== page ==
US lawmakers to hold hearing on Seoul’s leaflet ban in Jan.
Published : Dec 18, 2020 - 17:11
Updated : Dec 18, 2020 - 17:11
Civic groups run by defectors in South Korea send balloons containing anti-North Korea leaflets, along with food and medicine, near the inter-Korean border in Paju, Gyeonggi Province, April 2, 2016. (Yonhap)

The US Congress is reportedly set to hold a hearing on January to discuss South Korea’s recent passage of a bill that penalizes activists sending anti-Pyongyang leaflets and other materials across the border, amid an escalating backlash from Washington and international human rights groups that Seoul is undermining free speech. 

The Tom Lantos Human Rights Commission, a bipartisan body in the House of Representatives that promotes, defends and advocates human rights, is set to convene a hearing on the issue when the new session begins in January, according to the Voice of America on Friday, in what would be the first congressional move in Washington regarding Seoul’s legislation. 

The issues discussed during the session expected to include the anti-leaflet law, as well as other humanitarian issues concerning North Korea. 

Earlier, Chris Smith, a Republican lawmaker who co-chairs the Tom Lantos Human Rights Commission, has expressed concern on the bill as “inane legislation criminalizing humanitarian outreach, condemning as “ill-conceived (and) frightening in its implications for democracy and liberty.”

The Unification Ministry, in charge of inter-Korean affairs, declined to comment on the report, but added that it would continue to communicate with Washington and international society regarding the bill. 

On Monday, the National Assembly, controlled by the ruling Democratic Party of Korea, voted to amend the Development of Inter-Korean Relations Act. The gist of the revision is to impose punishments of up to three years in jail or fines of up to 30 million won ($27,000) on those distributing propaganda leaflets, goods, money and other items of value into the North.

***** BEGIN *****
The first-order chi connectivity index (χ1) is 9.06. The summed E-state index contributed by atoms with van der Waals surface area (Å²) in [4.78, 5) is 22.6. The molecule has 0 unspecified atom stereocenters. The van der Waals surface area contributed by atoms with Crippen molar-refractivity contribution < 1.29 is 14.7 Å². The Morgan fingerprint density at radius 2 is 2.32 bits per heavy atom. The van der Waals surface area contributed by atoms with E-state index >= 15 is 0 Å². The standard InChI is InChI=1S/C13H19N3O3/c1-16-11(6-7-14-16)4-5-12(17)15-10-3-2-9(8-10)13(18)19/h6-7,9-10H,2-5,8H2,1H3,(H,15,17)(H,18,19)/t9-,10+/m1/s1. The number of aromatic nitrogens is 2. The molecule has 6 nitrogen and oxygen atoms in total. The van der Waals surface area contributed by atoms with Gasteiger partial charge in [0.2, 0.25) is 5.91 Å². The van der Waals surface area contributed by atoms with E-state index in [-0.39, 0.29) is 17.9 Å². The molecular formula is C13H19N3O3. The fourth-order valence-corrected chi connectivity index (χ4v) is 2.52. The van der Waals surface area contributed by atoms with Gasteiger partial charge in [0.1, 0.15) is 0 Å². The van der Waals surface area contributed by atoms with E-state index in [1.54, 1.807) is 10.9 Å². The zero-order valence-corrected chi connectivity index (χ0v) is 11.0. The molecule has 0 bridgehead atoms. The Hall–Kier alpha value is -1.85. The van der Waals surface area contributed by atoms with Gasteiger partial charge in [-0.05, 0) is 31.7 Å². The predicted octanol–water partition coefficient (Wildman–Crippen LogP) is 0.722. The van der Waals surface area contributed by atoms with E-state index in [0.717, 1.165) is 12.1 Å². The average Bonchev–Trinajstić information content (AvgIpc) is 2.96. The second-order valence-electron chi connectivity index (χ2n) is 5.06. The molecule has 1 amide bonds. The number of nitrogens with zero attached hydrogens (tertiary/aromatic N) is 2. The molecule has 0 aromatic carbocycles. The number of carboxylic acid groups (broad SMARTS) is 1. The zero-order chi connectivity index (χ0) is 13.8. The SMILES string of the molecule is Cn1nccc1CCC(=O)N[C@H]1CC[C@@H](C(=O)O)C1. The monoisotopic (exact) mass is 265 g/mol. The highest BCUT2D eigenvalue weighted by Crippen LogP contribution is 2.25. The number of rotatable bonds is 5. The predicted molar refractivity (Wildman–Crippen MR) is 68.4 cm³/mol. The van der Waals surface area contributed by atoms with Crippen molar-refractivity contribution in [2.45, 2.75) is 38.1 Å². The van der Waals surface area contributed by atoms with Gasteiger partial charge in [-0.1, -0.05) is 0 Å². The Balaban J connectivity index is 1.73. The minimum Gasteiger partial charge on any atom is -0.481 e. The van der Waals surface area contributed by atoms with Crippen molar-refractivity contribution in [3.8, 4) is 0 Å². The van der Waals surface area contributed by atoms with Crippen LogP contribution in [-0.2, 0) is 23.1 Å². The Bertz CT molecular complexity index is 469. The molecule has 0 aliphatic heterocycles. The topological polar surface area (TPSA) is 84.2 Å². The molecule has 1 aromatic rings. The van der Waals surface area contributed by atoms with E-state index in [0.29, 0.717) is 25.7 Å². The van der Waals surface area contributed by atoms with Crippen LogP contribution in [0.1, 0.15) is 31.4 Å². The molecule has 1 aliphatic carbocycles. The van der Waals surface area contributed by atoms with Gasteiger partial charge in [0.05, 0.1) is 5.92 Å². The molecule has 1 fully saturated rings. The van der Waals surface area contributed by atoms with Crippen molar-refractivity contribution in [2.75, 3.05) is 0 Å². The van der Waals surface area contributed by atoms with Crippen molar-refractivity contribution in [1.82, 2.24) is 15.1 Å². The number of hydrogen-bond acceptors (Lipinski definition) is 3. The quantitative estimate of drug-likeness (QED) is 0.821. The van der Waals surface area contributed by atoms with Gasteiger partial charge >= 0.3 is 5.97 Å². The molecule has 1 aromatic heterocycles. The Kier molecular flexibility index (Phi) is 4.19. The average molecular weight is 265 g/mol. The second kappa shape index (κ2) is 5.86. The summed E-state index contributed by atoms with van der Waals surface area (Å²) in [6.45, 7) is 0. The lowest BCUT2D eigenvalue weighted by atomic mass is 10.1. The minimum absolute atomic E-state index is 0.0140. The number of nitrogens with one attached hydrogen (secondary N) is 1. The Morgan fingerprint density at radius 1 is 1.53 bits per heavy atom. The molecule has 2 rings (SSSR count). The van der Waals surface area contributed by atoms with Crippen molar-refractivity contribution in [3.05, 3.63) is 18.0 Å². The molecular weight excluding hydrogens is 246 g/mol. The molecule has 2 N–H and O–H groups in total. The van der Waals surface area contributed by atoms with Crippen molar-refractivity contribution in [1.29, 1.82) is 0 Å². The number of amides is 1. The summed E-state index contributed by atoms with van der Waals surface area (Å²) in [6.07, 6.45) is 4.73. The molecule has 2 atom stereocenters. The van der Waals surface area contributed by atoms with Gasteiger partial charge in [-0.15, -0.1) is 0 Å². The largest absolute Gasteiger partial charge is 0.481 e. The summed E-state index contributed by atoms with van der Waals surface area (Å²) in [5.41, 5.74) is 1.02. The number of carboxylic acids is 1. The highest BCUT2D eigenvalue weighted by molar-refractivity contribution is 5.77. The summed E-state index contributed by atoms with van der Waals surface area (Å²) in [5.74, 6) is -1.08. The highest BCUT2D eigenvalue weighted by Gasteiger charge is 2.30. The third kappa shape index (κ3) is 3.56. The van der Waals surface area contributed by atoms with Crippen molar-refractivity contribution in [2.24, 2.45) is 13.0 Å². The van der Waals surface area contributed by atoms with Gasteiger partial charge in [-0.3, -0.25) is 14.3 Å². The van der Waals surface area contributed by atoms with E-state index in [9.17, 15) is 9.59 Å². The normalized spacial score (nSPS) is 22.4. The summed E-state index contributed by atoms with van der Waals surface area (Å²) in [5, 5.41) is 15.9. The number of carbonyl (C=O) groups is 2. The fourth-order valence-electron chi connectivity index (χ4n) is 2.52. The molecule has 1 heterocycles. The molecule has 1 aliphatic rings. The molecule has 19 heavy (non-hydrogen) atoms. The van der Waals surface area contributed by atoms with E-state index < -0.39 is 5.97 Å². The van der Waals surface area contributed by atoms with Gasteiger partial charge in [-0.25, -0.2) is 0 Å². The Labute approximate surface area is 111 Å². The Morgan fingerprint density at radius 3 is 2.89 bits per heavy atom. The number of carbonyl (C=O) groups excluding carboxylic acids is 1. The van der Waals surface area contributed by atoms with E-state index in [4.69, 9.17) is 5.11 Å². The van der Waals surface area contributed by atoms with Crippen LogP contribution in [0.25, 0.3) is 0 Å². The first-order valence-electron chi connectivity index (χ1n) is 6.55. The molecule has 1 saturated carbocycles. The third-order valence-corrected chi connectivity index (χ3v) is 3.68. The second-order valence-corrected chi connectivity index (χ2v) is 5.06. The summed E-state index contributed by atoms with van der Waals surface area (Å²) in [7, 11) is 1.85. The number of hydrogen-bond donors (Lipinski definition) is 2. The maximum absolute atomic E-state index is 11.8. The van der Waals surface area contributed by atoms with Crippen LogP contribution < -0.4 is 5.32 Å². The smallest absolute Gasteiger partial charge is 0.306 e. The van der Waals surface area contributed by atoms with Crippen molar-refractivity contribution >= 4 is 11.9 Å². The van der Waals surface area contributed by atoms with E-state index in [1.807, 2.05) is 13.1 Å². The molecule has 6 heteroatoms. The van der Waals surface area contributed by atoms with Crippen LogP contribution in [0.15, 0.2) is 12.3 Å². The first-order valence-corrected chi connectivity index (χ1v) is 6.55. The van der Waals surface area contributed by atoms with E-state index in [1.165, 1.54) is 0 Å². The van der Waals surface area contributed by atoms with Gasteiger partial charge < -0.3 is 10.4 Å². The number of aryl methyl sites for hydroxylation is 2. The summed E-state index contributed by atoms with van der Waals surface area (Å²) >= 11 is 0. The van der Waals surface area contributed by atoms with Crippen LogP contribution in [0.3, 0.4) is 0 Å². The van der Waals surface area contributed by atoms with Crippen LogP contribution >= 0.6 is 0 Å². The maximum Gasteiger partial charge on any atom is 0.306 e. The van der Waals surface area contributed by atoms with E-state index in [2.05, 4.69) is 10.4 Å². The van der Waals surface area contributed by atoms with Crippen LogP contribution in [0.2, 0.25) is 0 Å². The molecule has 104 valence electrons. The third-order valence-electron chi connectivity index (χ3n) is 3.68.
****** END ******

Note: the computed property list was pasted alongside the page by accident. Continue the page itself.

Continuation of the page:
On backing the legislation, the ruling party and the South Korean government said it was necessary for the security of residents living in the border area, against any possible provocation from the North that could arise due to the propaganda leaflets. 

In June, Pyongyang demolished a joint liaison office over the anti-NK propaganda leaflets. Also in 2014, the two Koreas exchanged fire across their heavily armed border, after the North attempted to shoot down balloons distributed by South Korean activists, which carried propaganda leaflets condemning the reclusive regime. 

The amendment, however, sparked a backlash from conservative politicians in Washington and Seoul, as well as international human rights groups, denouncing the move as a violation of the freedom of expression and blocking already scant access of information in the North. They also accused Seoul of caving into pressure from Pyongyang’s threats over the leafleting, in a move to improve ties with the regime as part of Moon’s engagement efforts. 

Rep. Michael McCaul, the Republican leader on the House Foreign Affairs Committee, earlier released a statement, raising concern on the freedom of expression. 

“Freedom of expression is a core democratic value and bipartisan majorities in the US Congress have long supported efforts to make outside information available in North Korea’s closed dictatorship,” he said. “A bright future for the Korean Peninsula rests on North Korea becoming more like South Korea -- not the other way around.”

US Deputy Secretary of State Stephen Biegun had “privately conveyed” the US government’s concern about the bill before its passage during his trip to Seoul last week, according to the Washington Post on Thursday. 

South Korea’s Foreign Ministry on Friday declined to comment on the report, but added that its mission in Washington had been communicating with the US on Seoul’s new legislation. 

Foreign Minister Kang Kyung-wha also defended the bill during an interview with CNN on Thursday, saying freedom of expression was not “absolute” and could be limited if it threatened people’s security.

By Ahn Sung-mi (